NHS should train more nurses says leading think tank
Leading think tank Civitas calls on the NHS to train more nurses in a bid to save money on agency costs
The NHS should invest more in training nurses rather than spending about £2.5 billion on agency staff, locums and overseas recruitment, a leading think tank has warned.
A larger pool of dependable staff would enhance workforce stability, improve patient safety and save the health service billions of pounds a year, Civitas has said in a report published today.
Healthcare researcher Edmund Stubbs, who wrote the report, says: ‘It is evident that a lack of staff is currently leading to excessive spending on agency staff, locums and overseas recruitment, exhausting financial resources that could be better used in training and employing full-time staff.'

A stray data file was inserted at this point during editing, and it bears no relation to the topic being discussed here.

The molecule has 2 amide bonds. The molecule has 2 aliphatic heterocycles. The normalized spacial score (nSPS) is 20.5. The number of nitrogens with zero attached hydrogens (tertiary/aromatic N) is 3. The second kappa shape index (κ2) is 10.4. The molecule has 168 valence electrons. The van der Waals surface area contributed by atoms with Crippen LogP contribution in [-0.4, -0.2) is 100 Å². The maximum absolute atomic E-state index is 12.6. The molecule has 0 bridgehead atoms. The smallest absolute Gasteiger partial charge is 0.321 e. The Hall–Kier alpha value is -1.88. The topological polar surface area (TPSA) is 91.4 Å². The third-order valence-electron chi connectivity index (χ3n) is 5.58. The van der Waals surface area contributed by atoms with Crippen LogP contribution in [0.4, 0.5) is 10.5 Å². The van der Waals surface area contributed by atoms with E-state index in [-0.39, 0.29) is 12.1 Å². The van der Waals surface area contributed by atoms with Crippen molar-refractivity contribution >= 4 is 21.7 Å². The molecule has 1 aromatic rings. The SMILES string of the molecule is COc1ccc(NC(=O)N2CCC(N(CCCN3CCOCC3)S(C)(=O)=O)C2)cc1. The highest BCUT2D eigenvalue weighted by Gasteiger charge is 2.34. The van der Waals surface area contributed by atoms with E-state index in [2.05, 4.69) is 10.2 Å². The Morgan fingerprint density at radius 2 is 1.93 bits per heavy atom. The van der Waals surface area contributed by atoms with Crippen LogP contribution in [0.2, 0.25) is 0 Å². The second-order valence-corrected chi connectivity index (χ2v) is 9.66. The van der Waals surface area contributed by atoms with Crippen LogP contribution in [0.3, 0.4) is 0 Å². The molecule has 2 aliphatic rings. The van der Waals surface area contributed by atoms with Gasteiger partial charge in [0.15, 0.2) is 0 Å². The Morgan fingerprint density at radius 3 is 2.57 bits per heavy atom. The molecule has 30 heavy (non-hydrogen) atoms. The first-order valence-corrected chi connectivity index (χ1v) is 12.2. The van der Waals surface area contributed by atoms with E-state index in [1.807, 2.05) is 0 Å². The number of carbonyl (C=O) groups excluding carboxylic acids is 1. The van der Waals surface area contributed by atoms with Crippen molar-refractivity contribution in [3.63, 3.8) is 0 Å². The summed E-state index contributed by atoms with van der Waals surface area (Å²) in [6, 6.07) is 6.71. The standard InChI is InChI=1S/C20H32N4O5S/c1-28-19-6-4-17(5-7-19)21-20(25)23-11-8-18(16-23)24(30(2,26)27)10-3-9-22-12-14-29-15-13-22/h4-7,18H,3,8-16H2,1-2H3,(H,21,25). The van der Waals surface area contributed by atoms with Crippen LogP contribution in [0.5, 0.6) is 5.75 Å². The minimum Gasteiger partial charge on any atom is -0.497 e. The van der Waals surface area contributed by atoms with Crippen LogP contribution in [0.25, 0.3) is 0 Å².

The report points to cuts in nurse training places since the coalition government came to power – from 25,904 in 2010/11 to 21,529 in 2012/13.
It estimates there will be about 54,000 applicants for 20,033 training places in 2015/16.
Mr Stubbs highlights that by the end of this year the NHS will have spent more than £1 billion on agency staff – equivalent to the regular employment cost of 28,000 whole-time equivalent nurses of varying seniority, or three years training for around 19,600 extra nurses.
The typical charge for a consultant from an agency is £1,760 a day, equivalent to a pro-rata salary of £459,000. This compares to the salary of an NHS consultant, which is between £75,249 and £101,451.
More than £70 million is spent annually on employing overseas staff, Mr Stubbs adds.
To read the full report click here